Crackdown in Tibet, hundreds of monks arrested and imprisoned in monasteries
Dharamsala (AsiaNews) - A new crackdown by Chinese authorities in Tibet with hundreds of arrests and tightening of already stringent security measures in view the anniversary of protests that erupted in Lhasa on 10 March 2008. In an exclusive interview with AsiaNews Samdhong Rinpoche, prime minister of the Tibetan government in exile after the Chinese authorities have made clear that they will choose the new Dalai Lama.
The Tibetan Center for Human Rights and Democracy (TCHRD) reports that since 2 March, the beginning of this new "safety campaign", around 500 Tibetans were arrested in Lhasa City and there is strict monitoring of the capital’s 3 main monasteries (Drepung, Gaden and Sera) prohibiting monks to leave without a special permit from the authorities.
From 1 March a new "security corps" was also set up that will work with the police "to maintain social order through inspection and detention of suspects and arrests of whoever is devoid of the 3 documents required: ID card, residence registration (hukou in Chinese) and temporary permission to stay "suspected cases will be reported to the police.
This will create a capillary system of control for any individual who is in Lhasa.
The TCHRD reports that basic rights are being violated, such as freedom of movement, and the aim is to actually intimidate the population, so as to prevent any form of dissent and commemoration in view of the 2nd anniversary of street protests in March 2008, bloodily quashed by the army, which were followed by hundreds, perhaps thousands of arrests and convictions to years in prison.
Professor Rinpoche tells AsiaNews that "we have been in exile for 51 years [after the Dalai Lama and closest followers had to flee abroad in fear of Chinese retaliation for an attempt to regain Tibet's independence] but the Tibetan people despite much suffering, does not use violence to support their cause. Despite the repressive measures and provocations, our people continue to protest in a non-violent way in Tibet and the world".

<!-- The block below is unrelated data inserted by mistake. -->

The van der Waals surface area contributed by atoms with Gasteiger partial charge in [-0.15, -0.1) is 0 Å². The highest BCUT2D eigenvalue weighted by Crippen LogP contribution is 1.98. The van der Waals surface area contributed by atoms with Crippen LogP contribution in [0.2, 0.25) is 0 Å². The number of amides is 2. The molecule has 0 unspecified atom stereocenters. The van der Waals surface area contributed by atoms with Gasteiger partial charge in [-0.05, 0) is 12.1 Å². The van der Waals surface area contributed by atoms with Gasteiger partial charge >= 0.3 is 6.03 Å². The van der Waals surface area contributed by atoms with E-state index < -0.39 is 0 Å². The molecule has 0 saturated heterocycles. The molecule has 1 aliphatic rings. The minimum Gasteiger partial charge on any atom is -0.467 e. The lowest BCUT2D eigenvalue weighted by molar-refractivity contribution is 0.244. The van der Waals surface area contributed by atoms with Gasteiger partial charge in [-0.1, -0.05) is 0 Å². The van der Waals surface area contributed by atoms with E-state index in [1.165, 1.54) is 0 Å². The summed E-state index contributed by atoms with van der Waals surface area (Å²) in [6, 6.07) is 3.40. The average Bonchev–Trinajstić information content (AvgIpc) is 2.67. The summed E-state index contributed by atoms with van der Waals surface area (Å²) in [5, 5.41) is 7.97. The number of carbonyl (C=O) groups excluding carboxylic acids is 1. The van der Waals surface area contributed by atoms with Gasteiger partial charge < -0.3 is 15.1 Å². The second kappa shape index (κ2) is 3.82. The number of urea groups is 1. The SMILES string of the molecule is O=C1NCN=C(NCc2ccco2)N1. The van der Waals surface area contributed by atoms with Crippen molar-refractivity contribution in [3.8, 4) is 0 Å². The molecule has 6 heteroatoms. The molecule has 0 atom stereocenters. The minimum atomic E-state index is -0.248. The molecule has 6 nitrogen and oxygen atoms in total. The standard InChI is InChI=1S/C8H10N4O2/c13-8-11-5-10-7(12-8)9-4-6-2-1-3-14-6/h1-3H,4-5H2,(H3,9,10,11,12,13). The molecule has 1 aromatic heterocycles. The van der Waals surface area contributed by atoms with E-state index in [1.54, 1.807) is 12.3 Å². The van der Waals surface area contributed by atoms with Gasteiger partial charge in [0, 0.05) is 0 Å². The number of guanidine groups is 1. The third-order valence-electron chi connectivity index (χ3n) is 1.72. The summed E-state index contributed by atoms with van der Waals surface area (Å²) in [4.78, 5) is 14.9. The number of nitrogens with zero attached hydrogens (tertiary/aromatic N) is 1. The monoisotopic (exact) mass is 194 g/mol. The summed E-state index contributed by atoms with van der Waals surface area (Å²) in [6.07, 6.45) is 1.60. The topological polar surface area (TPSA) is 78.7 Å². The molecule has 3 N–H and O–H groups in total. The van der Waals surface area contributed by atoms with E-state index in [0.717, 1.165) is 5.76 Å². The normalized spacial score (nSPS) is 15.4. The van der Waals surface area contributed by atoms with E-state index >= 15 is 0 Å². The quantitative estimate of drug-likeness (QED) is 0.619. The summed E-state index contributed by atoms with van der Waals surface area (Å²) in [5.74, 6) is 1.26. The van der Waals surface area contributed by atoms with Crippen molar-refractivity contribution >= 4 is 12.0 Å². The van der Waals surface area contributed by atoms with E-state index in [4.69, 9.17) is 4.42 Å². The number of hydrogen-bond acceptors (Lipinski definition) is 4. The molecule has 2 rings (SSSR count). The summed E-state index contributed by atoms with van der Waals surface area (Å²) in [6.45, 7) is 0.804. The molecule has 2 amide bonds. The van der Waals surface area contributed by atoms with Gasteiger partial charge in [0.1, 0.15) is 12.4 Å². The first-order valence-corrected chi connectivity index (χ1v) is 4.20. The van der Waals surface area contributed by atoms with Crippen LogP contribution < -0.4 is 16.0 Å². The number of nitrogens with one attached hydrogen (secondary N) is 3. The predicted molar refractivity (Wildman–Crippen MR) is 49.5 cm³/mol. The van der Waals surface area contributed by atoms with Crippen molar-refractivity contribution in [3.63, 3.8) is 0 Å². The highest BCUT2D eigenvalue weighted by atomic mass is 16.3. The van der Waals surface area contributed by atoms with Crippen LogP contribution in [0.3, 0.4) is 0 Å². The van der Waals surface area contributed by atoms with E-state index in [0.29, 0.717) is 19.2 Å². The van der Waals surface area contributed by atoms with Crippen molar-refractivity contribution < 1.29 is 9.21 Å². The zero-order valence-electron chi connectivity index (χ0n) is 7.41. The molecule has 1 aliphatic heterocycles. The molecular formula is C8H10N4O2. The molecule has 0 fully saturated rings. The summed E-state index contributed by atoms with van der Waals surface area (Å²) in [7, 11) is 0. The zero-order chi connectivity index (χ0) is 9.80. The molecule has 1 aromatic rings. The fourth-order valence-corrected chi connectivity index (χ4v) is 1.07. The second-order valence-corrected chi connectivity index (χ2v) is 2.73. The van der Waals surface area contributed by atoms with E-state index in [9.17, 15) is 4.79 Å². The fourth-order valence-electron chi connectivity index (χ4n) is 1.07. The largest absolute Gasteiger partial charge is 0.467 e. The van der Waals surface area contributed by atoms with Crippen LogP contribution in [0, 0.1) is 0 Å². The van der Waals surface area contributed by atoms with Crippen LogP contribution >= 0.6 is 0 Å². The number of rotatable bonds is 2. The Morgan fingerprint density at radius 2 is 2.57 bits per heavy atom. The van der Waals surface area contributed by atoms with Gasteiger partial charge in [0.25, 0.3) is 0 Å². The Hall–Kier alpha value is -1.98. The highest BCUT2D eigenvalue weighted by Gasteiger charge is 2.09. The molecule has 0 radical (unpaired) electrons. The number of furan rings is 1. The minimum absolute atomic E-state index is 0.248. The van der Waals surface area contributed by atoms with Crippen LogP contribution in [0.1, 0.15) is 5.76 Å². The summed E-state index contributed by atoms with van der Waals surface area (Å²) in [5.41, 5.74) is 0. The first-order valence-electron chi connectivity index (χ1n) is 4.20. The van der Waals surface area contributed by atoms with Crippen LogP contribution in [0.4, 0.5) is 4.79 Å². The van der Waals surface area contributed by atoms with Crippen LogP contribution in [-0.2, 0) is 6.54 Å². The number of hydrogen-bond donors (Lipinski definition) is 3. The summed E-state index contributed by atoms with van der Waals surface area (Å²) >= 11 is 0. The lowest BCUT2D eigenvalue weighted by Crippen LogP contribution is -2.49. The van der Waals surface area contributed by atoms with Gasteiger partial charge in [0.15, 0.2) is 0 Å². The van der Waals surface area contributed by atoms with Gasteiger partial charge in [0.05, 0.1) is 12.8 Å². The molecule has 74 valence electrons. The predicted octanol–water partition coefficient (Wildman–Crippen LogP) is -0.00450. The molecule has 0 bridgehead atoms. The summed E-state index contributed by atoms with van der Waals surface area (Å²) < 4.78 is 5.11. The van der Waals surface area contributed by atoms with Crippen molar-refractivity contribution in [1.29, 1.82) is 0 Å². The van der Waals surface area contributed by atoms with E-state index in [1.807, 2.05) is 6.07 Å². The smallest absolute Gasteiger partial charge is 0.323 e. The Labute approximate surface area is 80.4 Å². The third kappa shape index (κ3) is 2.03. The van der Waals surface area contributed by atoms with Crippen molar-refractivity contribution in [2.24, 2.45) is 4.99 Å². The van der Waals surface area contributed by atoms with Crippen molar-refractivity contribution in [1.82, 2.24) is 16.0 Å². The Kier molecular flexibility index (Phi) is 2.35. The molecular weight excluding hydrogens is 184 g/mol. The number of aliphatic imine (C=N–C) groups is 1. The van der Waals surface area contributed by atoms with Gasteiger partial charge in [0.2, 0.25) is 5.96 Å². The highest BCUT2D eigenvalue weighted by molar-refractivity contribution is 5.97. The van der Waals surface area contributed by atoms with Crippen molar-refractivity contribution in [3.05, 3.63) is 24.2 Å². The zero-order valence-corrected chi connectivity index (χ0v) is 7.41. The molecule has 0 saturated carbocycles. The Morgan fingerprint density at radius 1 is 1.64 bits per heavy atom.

The Prime Minister believes the support of the international community is essential in this situation, especially regarding the success of the ongoing negotiations with China. They "know the sufferings of the Tibetan people, most of the world leaders sympathise with the Tibetan cause. Thanks to the Dalai Lama, the Tibetan spirituality and culture are known around the world. This is aso why I do not lose hope".
The culture of non-violence is so strong among the Tibetans that although many young Tibetans are critical of the negotiations with Beijing preached by the government in exile, however, "there were no violent actions. At most, the young Tibetans staged demonstrations in protest, but there were no incidents. For example, the group Tibetan Youth Congress uses non-violent means of protest, even if they disagree with the Dalai Lama's policy towards Beijing. "
The new problem is Beijing’s claim to choosing a new Dalai Lama. For the Tibetan religion, the Dalai Lama, as a reincarnation of Buddha, is recognised only through the observance of intricate religious rituals. But in recent days, the governor of the Autonomous Region of Tibet, Padma Choling, said that "there is no need to discuss the reincarnation of the Dalai Lama" thus showing that the new god-king of Tibet will be chosen by the political authorities.
Rinpoche has a cautious approach to the subject and says only that "we must not take a position on the simple Chinese propaganda. Let the Chinese Communist Party talk, we have Tibetan hearts".
Regarding relations with the Chinese people, Rinpoche stresses that "we express gratitude to the people of China, who have given great support to the Tibetan cause. Chinese intellectuals and writers are sympathetic to our cause".